Screening Date Film Titles Decade Year of release
26-Aug CHARLIE CHAPLIN’S THE KID 10’s – 20’s 1921
2-Sep THE WIZARD OF OZ 30’s 1939
9-Sep CASABLANCA 40’s 1942
16-Sep SINGIN’ IN THE RAIN 50’s 1952
23-Sep THE SOUND OF MUSIC 60′ 1965
14-Oct JURASSIC PARK 90’s 1993
21-Oct LILO AND STITCH 2000’s 2002
28-Oct MOANA 2010’s 2016


Curious Stockholm


This series takes viewers on an enriching and entertaining “field trip for grown-ups” to some of the most intriguing cities in Europe and North America. Journalist Christine Van Blokland brings her passion and genuine curiosity about the arts, quirky characters, storytelling and lifelong learning to this new series. In each location, Christine explores the hidden histories in their art, architecture, museums, monuments, houses of worship and city parks.


Curious Stockholm
What did Alfred Nobel invent that led him to create the Nobel Prize? What is Gamla Stan? What’s so important about the throne inside the Royal Palace of Stockholm? What is the Djurgarden Canal? Why did the Swedes grow grass on their rooftops?


Hula: The Language of the Heart


The Merrie Monarch Hula Festival is a four-day competition and exhibition that showcases elegance, power and rich storytelling that this ancient art form portrays. This program highlights the 2012 festival winners and presents a look at hula’s role in the past, present and future of Hawaii’s people.


On March 8, Whole Foods Market will donate 5% of Hawai‘i net sales to PBS Hawai‘i

PBS Hawaii

For questions regarding this press release, contact:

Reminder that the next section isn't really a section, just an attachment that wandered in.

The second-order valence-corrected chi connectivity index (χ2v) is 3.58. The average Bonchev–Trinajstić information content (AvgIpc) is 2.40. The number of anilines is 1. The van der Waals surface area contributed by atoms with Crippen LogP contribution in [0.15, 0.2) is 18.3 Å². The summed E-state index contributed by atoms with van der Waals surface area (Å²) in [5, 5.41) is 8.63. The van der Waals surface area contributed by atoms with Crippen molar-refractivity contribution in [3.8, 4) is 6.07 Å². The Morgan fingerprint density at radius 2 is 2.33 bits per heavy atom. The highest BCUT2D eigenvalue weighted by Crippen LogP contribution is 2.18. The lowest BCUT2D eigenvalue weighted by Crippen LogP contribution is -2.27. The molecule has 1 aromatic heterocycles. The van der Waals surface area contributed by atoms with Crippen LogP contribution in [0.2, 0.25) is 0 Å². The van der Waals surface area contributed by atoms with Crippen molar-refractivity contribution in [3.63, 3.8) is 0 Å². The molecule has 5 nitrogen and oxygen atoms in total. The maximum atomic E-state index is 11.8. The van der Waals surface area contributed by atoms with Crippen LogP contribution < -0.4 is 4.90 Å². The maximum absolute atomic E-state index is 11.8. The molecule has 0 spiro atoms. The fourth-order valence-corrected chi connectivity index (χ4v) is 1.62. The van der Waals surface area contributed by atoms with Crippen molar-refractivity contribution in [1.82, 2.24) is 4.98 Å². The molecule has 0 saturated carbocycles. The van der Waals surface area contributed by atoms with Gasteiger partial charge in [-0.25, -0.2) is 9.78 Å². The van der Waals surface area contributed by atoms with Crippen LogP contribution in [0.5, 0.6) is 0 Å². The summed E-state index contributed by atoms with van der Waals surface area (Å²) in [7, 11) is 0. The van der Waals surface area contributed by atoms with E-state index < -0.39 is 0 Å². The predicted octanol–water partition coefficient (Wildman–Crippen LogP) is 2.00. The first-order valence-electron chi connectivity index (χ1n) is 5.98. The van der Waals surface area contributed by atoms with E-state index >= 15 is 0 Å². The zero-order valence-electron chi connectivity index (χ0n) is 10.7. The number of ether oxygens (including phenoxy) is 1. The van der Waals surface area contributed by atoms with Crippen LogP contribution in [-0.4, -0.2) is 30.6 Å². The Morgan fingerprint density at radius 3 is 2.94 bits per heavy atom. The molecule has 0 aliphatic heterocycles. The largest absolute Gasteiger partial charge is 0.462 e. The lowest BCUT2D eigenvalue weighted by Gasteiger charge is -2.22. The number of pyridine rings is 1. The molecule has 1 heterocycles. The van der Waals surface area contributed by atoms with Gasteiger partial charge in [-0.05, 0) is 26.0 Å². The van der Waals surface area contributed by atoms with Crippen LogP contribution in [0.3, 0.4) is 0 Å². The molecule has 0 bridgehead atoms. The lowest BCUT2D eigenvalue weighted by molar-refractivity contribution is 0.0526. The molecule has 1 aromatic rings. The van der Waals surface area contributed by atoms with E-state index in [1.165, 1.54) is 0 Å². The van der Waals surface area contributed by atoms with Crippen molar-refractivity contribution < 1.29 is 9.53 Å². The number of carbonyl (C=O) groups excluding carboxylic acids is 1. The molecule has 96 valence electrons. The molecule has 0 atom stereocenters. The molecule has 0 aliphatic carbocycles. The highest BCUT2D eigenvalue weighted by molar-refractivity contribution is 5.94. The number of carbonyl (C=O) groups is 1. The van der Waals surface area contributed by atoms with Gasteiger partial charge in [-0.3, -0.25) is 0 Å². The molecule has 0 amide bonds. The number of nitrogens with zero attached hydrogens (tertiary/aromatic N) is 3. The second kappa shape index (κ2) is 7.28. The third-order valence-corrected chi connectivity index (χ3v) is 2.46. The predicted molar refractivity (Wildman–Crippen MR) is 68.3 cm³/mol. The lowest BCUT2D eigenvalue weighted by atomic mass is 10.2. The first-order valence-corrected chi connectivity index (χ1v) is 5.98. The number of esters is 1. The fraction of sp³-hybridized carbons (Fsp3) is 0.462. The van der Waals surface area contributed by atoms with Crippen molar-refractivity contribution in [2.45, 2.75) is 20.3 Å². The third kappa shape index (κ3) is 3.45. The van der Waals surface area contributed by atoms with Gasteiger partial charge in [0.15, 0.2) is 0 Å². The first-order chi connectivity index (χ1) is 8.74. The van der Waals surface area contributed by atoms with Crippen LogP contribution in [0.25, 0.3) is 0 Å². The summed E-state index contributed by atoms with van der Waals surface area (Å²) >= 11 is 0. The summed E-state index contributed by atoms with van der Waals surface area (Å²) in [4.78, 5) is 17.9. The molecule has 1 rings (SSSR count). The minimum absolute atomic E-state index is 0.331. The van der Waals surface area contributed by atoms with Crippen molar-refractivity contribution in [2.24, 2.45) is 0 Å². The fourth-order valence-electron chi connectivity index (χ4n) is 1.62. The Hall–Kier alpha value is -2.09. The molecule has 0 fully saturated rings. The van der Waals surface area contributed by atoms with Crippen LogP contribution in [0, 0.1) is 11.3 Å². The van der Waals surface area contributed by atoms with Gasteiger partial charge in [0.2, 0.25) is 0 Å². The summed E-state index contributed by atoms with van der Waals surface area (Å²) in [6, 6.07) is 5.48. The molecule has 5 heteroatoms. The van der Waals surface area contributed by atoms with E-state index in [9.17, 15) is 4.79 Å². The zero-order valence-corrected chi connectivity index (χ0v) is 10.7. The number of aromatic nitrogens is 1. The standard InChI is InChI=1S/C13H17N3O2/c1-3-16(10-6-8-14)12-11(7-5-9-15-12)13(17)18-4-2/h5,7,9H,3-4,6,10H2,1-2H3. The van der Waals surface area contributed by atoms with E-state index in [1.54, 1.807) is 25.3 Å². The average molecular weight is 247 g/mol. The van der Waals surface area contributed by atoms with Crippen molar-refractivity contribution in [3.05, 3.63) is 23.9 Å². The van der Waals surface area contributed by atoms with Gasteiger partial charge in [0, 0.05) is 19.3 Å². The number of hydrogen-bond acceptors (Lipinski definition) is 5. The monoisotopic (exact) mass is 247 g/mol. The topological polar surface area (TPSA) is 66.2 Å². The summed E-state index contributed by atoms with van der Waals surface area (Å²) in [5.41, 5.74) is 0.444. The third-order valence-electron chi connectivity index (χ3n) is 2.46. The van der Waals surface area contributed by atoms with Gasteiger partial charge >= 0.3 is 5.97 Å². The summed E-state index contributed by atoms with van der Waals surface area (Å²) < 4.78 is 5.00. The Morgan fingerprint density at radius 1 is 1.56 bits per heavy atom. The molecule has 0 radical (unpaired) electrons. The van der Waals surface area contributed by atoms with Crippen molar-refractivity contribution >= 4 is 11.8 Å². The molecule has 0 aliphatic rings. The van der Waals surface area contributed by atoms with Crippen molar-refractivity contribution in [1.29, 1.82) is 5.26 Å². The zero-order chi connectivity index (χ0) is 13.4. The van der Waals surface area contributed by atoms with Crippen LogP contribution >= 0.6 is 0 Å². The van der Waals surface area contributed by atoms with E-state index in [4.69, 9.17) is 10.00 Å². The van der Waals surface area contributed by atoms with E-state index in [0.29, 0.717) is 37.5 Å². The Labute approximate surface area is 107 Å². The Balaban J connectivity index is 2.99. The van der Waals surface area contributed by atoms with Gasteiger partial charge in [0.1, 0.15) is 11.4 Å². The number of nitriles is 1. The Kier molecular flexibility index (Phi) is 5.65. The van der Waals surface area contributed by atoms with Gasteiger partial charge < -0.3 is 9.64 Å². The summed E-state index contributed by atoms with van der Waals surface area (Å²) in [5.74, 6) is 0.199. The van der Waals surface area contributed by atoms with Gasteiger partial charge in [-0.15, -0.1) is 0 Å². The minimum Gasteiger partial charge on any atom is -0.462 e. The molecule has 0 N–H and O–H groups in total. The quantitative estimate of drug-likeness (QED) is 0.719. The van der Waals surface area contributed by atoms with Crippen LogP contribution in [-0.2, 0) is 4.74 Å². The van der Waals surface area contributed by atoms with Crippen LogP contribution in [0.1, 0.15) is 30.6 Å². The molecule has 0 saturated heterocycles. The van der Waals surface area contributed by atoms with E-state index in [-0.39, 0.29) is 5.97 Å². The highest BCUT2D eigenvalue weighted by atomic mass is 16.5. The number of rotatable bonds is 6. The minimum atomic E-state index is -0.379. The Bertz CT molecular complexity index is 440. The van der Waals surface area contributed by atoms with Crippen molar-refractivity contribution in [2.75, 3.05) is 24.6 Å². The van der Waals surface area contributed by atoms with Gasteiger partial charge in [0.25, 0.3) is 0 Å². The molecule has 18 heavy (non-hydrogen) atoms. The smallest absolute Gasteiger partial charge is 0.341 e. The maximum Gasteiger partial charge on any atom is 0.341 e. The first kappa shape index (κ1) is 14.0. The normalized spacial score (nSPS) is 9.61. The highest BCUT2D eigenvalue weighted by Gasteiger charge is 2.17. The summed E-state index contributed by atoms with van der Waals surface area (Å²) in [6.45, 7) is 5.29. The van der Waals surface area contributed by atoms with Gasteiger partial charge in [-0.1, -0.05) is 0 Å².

Liberty Peralta


Download this Press Release


Students from Waiakea High School in Hilo are among those from the 90 public, private and charter schools across the Islands in HIKI NŌ, PBS Hawai‘i’s flagship digital learning initiative, which will benefit from Whole Foods Market’s Community Giving Day.HONOLULU – Whole Foods Market Hawai‘i has selected PBS Hawai‘i as its statewide nonprofit partner for its upcoming Community Giving Day on Wednesday, March 8.


Pictured: Students from Waiakea High School in Hilo are among those from the 90 public, private and charter schools across the Islands in HIKI NŌ, PBS Hawai‘i’s flagship digital learning initiative, which will benefit from Whole Foods Market’s Community Giving Day.


That day, five percent of net sales from all three Whole Foods Market locations in Hawai‘i – Kahala and Kailua on O‘ahu, and Kahului on Maui – will go toward supporting PBS Hawai‘i’s mission of advancing learning and discovery through its video programming.


Whole Foods Market hosts Community Giving Days twice a year to benefit local nonprofits. These initiatives are part of the company’s core values and commitment to serving and supporting local and global communities.